A sample of a completed Venn Diagram can be found here.

5.) As soon as the Venn Diagram modeled by the teacher is completed, the students will be expected to complete a Venn Diagram on their own. The students will complete a Venn Diagram on the Boston Massacre. The students will compare and contrast the two sides of the American colonists in the 1770’s, “Colonists Should Fight the British for Independence” versus “Colonists Should Not Fight the British for Independence.” The teacher will model this comparison by completing a Venn Diagram on the differences between “Liberty” versus “Monarchy.”

After Activity

6.) At the end of the lesson, the students will create a web video using the technology tool, WeVideo. The students will have the choice to choose one event that led to the American Revolution (such as the French and Indian War, the Stamp Act, the Intolerable Acts, and the Boston Tea Party). The video should include pictures and facts and be about 2-3 minutes each. The students will each create an account on WeVideo. The students will publish their video on their account.

Students can use these search engines to find pictures and facts:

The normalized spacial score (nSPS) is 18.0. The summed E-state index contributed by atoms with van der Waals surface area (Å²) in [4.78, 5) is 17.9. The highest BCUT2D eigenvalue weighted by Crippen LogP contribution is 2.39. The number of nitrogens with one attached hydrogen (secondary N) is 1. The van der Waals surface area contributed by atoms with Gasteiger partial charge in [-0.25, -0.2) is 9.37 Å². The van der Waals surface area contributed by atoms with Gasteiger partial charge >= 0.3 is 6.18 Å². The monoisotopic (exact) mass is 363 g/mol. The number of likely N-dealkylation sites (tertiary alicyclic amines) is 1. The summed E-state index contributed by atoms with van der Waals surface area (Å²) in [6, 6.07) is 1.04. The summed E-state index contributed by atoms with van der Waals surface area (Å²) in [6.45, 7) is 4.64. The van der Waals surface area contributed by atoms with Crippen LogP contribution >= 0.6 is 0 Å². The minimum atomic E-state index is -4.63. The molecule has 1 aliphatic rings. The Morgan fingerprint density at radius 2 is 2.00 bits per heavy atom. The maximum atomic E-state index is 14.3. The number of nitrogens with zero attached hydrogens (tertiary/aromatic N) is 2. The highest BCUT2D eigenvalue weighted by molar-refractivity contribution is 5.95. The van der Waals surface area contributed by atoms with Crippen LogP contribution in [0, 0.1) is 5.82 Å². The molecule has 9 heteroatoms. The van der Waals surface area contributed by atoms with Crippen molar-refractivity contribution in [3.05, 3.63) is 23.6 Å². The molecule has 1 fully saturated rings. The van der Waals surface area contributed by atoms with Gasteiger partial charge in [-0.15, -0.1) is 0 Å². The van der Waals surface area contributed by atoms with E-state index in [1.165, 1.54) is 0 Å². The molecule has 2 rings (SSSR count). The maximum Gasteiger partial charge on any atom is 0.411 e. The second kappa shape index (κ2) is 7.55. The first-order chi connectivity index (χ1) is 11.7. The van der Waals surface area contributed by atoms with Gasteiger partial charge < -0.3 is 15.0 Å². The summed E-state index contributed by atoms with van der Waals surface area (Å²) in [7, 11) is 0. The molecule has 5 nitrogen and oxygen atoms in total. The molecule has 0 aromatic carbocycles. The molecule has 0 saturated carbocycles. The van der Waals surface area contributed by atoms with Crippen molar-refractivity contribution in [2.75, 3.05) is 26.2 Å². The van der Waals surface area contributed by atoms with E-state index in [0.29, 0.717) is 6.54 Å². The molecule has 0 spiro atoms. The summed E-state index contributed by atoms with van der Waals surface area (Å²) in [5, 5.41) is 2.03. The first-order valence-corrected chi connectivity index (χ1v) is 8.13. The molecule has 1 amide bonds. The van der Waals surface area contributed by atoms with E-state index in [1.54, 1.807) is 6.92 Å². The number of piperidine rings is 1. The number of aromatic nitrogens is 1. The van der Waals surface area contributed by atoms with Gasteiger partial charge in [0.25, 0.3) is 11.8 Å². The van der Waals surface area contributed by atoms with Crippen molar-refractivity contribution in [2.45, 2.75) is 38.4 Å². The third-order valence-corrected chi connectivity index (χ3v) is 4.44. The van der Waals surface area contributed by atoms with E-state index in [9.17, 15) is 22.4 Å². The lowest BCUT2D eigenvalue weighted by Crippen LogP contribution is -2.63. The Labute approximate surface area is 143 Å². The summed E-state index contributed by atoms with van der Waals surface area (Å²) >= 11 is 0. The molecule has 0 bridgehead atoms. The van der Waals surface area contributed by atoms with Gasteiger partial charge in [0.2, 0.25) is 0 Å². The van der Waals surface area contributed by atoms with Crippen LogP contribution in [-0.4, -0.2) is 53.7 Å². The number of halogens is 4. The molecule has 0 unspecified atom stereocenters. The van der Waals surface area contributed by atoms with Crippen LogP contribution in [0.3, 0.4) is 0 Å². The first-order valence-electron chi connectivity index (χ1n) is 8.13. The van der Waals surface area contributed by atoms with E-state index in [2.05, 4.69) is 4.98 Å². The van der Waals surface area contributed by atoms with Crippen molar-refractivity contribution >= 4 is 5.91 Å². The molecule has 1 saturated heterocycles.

Assessment Strategies

The teacher will evaluate the student's WeVideo and their Venn Diagrams for a grade. The teacher should ensure that students distinguished the differences between "Liberty" and "Monarchy" on completed Venn diagrams and identified the different views of the two sides of the American Colonists in the 1770s in the video presentation.



Students who are familiar with how to make a web video can make an additional video on a different event that led to the American Revolution.

Total Duration

Greater than 120 Minutes


Before teaching this lesson, the students should know about the French and Indian War, the Stamp Act, and the Intolerable Acts that led to the American Revolution. Having this prior knowledge will help the students as they create a web video.

A slideshow/chart should be prepared prior to the lesson that includes a timeline of the Boston Massacre and quotes from witnesses of the massacre.

The teacher can let students play around with WeVideo before they start their project (optional). 

A PowerPoint presentation can be prepared prior to the lesson with vocabulary words (optional).

Materials and Resources

Paper and pencil

Technology Resources Needed

Computer/and or laptop with internet access

Approved Date